High-risk driving is a threat to our lives and is a leading cause of death globally. In that case, why aren’t people prioritizing their safety on the roads? And why aren’t we, as a society, pushing safe driving as a health benefit? In today’s digital-first world, artificial intelligence (AI) has the power to revolutionize the way we look at driver safety and turn it into the next big fitness challenge.
Road crashes are a major cause of death among all age groups and the leading cause of death for children and young adults aged 5–29 years. Every year, approximately 1.3 million people die as a result of road traffic crashes. Up to 50 million more people suffer non-fatal injuries, with many incurring a disability as a result of their injury.[i] My own small hometown was left devastated recently when five men were killed in one crash. For every fatality, so many other lives are affected.
Unfortunately, road safety does not get the attention it deserves, despite it being one of the threats to health that we CAN do something about. Is it time to look at driver safety in the same way we look at other serious health threats? And can tackling high-risk driving be a challenge we can all get behind?
AI for good enables us to dig deep into the factors that contribute to crash probability. In fact, at Greater Than we convert GPS data into driving patterns, a revolutionary technique that enables us to identify whether patterns have been seen before, in real-life trips involving crashes.
We’ve determined that some of the most common contributory factors are focus, anticipation and speed control. And, importantly, these are factors we can measure and remedy. For example, small changes in driver attitude, such as avoiding distraction and planning ahead, can make a huge difference to crash probability.
While it’s a positive development to see a growing number of advanced safety systems in vehicles (everything from automatic emergency braking to collision warning), one researcher concluded that a combination of vehicle crash avoidance technologies reduces crash frequency only by about 3.5%[ii].
Some technology can make a significant difference to crash severity. For example, the Insurance Institute for Highway Safety (IIHS) and the Highway Loss Data Institute (HLDI) found that forward collision warning combined with automated emergency braking cuts front-to-rear crashes with injuries by more than half (56%). However, a survey discovered that, of the drivers whose vehicles had these optional features, 11% turned off forward collision warning and 17% turned off automated emergency braking.[iii]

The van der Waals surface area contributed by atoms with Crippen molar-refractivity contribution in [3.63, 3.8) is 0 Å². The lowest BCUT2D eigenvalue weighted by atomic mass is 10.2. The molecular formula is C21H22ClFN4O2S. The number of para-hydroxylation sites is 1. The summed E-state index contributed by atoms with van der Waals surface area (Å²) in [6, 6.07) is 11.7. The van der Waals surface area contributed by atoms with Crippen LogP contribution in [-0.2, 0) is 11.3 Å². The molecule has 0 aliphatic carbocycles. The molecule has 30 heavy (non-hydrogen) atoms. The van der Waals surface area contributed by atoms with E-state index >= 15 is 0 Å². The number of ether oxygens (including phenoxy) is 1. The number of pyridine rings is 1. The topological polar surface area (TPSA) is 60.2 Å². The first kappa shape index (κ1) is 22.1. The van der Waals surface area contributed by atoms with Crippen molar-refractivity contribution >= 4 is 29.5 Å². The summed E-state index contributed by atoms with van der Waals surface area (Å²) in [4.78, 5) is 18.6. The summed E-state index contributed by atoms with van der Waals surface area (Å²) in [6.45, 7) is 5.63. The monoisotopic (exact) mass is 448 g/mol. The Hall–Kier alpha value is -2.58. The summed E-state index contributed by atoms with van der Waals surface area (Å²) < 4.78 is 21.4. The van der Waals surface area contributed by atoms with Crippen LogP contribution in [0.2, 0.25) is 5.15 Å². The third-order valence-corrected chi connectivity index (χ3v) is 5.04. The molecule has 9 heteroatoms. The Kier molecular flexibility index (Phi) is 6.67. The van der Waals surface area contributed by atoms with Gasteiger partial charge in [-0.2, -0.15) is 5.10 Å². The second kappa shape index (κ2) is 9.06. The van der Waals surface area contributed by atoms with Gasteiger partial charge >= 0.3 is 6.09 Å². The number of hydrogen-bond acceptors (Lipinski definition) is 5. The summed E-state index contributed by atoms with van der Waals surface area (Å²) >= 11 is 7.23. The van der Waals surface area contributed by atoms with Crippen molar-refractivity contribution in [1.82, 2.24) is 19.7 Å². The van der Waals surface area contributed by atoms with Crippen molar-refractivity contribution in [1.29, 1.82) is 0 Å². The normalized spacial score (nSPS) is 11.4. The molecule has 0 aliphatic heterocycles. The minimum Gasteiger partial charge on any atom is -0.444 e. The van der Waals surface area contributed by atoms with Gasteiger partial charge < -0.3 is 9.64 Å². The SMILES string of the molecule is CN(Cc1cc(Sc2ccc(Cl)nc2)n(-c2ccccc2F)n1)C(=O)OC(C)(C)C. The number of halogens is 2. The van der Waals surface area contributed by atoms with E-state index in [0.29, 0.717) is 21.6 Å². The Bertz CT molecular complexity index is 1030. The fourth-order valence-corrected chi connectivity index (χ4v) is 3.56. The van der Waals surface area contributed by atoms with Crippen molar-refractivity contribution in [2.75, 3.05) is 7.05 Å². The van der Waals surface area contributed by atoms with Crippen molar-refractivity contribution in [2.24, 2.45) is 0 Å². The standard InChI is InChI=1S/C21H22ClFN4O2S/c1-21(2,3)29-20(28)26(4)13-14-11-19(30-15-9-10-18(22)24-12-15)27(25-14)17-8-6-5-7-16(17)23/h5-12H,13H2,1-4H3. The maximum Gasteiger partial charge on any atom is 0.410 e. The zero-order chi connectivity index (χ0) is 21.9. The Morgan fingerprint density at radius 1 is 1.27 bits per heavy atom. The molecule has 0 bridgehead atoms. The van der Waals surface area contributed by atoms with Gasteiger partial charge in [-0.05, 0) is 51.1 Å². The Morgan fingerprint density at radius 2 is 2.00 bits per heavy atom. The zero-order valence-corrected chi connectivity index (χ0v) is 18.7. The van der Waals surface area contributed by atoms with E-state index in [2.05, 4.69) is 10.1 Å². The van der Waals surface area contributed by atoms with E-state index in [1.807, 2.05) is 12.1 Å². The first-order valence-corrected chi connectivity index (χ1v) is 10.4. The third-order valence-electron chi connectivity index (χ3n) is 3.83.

It could be the time to increase the focus – and pressure – on the driver. But how do we empower drivers to want to make a difference to road safety by reducing high-risk driving behaviors?
Around the world, individuals invest time and effort in keeping themselves fit, active and healthy. In fact, the global fitness tracker market alone is projected to grow from $36.34 billion in 2020 to $114.36 billion in 2028[iv]. If individuals are so committed to tracking their fitness, should it be so difficult to encourage them to track their driving health?
With AI, any organization involved in mobility management, driver risk management or motor insurance, can turn safe driving into a fitness challenge. By uncovering real-time driving risk insights and incentivizing safer attitudes with feedback, gamification, rewards, and recognition, organizations can make a real difference.
In fact, insurance companies are particularly influential when it comes to driver safety and tackling high-risk driving behaviors. By adopting usage-based or risk-based pricing that increases/decreases according to risk level, insurers place the power in drivers’ hands. Quite simply, the drivers with the highest crash probability pay the most, and risk not having their policies renewed. Drivers with the lowest crash probability are recognized for their safe behavior.
Most of us are familiar with the gamification features that motivate us to reach our fitness goals. The same approach can be utilized in driver safety. A leader board, for example, where drivers can see how they compare with others in their company or division, or even their family. Feedback that highlights strengths and weakness. And recognition when they achieve a goal – such as a specific driving score or a high level of driving focus.
With AI for good, it’s easy to measure a driver’s risk level and incorporate these features into a program that turns driver safety into a fitness challenge. All that’s needed to get started is 1km of GPS data, which can be shared via a simple API connection.